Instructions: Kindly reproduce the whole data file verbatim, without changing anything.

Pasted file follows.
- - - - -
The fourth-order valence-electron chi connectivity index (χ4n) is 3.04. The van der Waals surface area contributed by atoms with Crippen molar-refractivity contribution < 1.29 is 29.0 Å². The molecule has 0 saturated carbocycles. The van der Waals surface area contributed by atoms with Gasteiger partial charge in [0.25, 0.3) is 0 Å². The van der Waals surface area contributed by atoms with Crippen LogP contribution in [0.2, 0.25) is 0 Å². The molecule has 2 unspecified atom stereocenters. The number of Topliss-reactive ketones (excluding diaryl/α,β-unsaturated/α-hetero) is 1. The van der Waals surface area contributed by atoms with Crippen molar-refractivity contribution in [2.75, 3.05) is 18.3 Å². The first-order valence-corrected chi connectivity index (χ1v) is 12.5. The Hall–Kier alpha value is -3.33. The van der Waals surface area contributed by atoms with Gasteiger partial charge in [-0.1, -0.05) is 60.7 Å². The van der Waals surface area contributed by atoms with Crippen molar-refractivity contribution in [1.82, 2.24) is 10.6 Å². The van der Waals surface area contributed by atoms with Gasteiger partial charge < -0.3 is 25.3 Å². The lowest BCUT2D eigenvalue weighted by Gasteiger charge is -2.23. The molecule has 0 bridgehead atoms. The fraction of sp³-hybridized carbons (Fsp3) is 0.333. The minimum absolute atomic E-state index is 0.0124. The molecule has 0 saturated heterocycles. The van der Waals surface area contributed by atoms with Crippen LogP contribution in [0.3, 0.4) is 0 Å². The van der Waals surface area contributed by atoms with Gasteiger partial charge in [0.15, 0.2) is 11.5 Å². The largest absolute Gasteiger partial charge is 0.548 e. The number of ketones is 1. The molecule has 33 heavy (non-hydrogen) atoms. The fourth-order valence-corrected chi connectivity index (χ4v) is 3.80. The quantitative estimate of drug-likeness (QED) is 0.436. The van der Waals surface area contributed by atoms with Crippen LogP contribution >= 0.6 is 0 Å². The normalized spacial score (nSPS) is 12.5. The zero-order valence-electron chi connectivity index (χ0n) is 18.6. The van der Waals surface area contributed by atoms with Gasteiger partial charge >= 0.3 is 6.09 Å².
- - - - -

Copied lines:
The fourth-order valence-electron chi connectivity index (χ4n) is 3.04. The van der Waals surface area contributed by atoms with Crippen molar-refractivity contribution < 1.29 is 29.0 Å². The molecule has 0 saturated carbocycles. The van der Waals surface area contributed by atoms with Gasteiger partial charge in [0.25, 0.3) is 0 Å². The van der Waals surface area contributed by atoms with Crippen LogP contribution in [0.2, 0.25) is 0 Å². The molecule has 2 unspecified atom stereocenters. The number of Topliss-reactive ketones (excluding diaryl/α,β-unsaturated/α-hetero) is 1. The van der Waals surface area contributed by atoms with Crippen molar-refractivity contribution in [2.75, 3.05) is 18.3 Å². The first-order valence-corrected chi connectivity index (χ1v) is 12.5. The Hall–Kier alpha value is -3.33. The van der Waals surface area contributed by atoms with Gasteiger partial charge in [-0.1, -0.05) is 60.7 Å². The van der Waals surface area contributed by atoms with Crippen molar-refractivity contribution in [1.82, 2.24) is 10.6 Å². The van der Waals surface area contributed by atoms with Gasteiger partial charge < -0.3 is 25.3 Å². The lowest BCUT2D eigenvalue weighted by Gasteiger charge is -2.23. The molecule has 0 bridgehead atoms. The fraction of sp³-hybridized carbons (Fsp3) is 0.333. The minimum absolute atomic E-state index is 0.0124. The molecule has 0 saturated heterocycles. The van der Waals surface area contributed by atoms with Crippen LogP contribution in [0.3, 0.4) is 0 Å². The van der Waals surface area contributed by atoms with Gasteiger partial charge in [0.15, 0.2) is 11.5 Å². The largest absolute Gasteiger partial charge is 0.548 e. The number of ketones is 1. The molecule has 33 heavy (non-hydrogen) atoms. The fourth-order valence-corrected chi connectivity index (χ4v) is 3.80. The quantitative estimate of drug-likeness (QED) is 0.436. The van der Waals surface area contributed by atoms with Crippen LogP contribution >= 0.6 is 0 Å². The normalized spacial score (nSPS) is 12.5. The zero-order valence-electron chi connectivity index (χ0n) is 18.6. The van der Waals surface area contributed by atoms with Gasteiger partial charge >= 0.3 is 6.09 Å².